Several weeks ago, Aware Gaming sold its spot in MLG's Pro League Season 2 to TCM Gaming. Effectively, this left half of Aware's roster without organizations to compete with in Season 2. Unfortunately, judging by the tweets of players like TJHaly and Huke, Aware's players may not have known about the sale of the pro league spot until it happened.
Aware selling its spot in Season 2 highlights the fact that players need to have protective measures built into their contracts. Nothing can ensure that a team won’t sell their league spot, but measures can be taken to protect players (at the contract negotiation stage) should these events ever occur. Obviously different players will have different leverage to seek any protections, and teams may be resistant to offering any protections, but protective measures are worth exploring.
Building protections into contracts
Aware has every right to sell its league spot. However, players have every right to request provisions in their contract that they be compensated should such an event occur, especially within defined windows of time prior to the season. For instance, if the team sells the league spot within X days/weeks of the start of the season, then a defined amount of money must be paid to the player. As most teams aren't flush with cash, this would act as a disincentive for teams to sell their season spots. However, teams could push back against this (especially the less established teams) so that they would have the freedom to do as they please with their season spot. Realistically, a team that is 100% secure about participating in the season has no reason not to include such a provision if requested, since they know the triggering event (the sale of the spot) is not going to occur. Its important to note that such a provision does not necessarily have to require money, but can instead require specific goods.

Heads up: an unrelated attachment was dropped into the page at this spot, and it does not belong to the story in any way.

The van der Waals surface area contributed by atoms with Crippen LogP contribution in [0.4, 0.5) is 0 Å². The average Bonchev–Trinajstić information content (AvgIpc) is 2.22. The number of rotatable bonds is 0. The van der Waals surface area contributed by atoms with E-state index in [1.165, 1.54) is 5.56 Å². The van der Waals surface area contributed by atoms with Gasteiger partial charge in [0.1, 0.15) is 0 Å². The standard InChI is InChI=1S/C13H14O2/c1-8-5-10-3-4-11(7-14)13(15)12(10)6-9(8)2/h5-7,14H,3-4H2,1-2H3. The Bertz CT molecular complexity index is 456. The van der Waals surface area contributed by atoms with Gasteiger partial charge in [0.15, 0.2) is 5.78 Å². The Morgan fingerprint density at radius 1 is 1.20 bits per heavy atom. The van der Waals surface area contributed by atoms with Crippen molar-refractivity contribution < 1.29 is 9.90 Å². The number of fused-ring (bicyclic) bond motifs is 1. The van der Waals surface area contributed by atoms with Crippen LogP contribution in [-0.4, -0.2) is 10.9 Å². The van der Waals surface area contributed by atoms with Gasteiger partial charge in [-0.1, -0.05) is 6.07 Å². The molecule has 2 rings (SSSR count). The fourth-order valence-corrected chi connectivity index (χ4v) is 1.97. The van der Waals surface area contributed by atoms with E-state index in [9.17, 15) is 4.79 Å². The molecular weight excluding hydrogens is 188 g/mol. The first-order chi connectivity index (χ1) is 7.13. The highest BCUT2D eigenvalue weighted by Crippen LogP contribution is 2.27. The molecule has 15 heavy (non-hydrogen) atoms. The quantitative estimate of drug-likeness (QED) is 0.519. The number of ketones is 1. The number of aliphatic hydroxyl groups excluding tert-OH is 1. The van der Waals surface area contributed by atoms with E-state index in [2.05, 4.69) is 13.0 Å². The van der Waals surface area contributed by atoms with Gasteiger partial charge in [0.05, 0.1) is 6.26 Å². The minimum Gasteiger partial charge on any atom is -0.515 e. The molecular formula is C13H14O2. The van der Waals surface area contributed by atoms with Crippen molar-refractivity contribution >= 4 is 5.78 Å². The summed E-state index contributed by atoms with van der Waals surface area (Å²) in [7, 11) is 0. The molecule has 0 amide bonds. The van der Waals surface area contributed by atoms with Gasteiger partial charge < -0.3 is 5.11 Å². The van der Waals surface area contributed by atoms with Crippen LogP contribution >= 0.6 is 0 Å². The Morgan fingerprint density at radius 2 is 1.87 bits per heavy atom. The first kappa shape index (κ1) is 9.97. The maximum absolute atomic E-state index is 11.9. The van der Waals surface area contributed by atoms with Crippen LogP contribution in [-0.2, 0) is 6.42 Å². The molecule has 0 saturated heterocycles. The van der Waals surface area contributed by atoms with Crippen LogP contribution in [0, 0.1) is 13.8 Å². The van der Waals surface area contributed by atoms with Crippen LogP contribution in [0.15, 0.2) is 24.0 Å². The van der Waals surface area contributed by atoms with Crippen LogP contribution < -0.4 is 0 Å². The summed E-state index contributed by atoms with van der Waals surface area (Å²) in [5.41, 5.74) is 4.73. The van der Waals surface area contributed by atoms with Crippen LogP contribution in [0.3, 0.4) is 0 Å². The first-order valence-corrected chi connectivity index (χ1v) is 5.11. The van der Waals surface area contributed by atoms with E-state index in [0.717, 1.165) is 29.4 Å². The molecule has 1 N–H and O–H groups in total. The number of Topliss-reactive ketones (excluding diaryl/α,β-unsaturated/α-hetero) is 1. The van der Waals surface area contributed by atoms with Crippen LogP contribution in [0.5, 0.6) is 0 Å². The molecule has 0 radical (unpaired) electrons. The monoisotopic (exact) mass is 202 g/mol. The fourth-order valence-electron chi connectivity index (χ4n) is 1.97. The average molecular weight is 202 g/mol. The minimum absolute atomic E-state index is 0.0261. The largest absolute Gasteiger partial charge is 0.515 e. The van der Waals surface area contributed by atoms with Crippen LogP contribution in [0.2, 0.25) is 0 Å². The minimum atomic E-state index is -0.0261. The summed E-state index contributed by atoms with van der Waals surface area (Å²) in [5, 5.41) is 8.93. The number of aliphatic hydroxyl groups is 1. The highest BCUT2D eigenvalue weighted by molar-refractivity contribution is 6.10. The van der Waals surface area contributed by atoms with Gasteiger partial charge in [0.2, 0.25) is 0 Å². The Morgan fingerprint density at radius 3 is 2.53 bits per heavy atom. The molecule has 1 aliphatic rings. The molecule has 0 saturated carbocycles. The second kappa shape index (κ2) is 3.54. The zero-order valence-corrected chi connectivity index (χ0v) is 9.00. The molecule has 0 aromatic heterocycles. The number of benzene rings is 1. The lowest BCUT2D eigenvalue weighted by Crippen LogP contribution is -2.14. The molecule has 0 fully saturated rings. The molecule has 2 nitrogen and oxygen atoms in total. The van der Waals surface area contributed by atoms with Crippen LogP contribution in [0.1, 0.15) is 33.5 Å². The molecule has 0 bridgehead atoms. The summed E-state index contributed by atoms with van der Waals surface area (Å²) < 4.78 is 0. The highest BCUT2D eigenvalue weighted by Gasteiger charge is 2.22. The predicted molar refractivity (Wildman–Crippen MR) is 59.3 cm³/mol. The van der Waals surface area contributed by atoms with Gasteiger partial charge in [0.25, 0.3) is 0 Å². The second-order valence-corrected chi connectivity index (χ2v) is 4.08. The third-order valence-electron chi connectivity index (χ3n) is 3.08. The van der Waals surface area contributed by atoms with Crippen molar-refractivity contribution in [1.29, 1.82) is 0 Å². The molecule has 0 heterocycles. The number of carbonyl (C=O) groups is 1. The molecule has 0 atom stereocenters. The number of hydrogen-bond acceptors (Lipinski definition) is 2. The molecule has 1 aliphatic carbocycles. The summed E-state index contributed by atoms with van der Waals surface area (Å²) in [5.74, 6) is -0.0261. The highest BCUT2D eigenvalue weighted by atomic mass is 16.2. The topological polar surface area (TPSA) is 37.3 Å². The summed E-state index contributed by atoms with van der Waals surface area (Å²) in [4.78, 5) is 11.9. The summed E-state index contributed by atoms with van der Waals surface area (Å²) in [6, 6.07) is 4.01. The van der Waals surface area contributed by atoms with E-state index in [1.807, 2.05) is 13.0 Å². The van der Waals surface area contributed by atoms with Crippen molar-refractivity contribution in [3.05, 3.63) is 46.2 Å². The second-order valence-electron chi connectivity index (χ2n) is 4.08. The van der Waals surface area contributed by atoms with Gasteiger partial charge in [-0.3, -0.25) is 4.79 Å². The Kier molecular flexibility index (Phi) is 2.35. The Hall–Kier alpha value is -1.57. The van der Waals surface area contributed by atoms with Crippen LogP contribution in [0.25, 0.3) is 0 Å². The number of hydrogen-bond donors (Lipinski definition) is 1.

One of the simplest but significant provisions which should DEFINITELY be negotiated are escape clauses. (I talked about escape clauses here).Those clauses allow the player to cancel the remainder of the contract should defined situations arise. For instance, such a clause can allow a player to cancel his contract with a team should the team sell their league spot. Other triggering events can include nonpayment, benching for a portion of time, etc. Using the example of such a clause that is triggered by the sale of a league spot, teams may be resistant to implementing such a clause in a player’s contract. The team’s goal would be to retain the players so that they can still have something to draw viewership, despite not competing in the league. However, the player, who obviously would want to join a new team, may have a stronger position here. Not wanting to agree to such a provision conditioned upon selling a league spot shows uncertainty, which can lead to a great deal of bad PR for the team. The last thing the team wants is bad PR because it hurts its viewership and could keep talented players from joining. Importantly, escape clauses are time sensitive. Once a triggering event occurs, the player would have a defined window by which to exercise the clause and cancel the contract. If that window is missed, the player can’t cancel the contract without breaching it.
These are only two brief examples of how players can protect themselves in their team contracts. Players should always seek to incorporate protections into all of their contracts, especially their team contracts. It is not the team’s responsibility to protect a player’s rights, and even if a union were to exist, it is the responsibility of the player to seek rights beyond what a union can guarantee. Like pro athletes, players should protect themselves through their contracts, even if that means bringing in someone else to help them do so.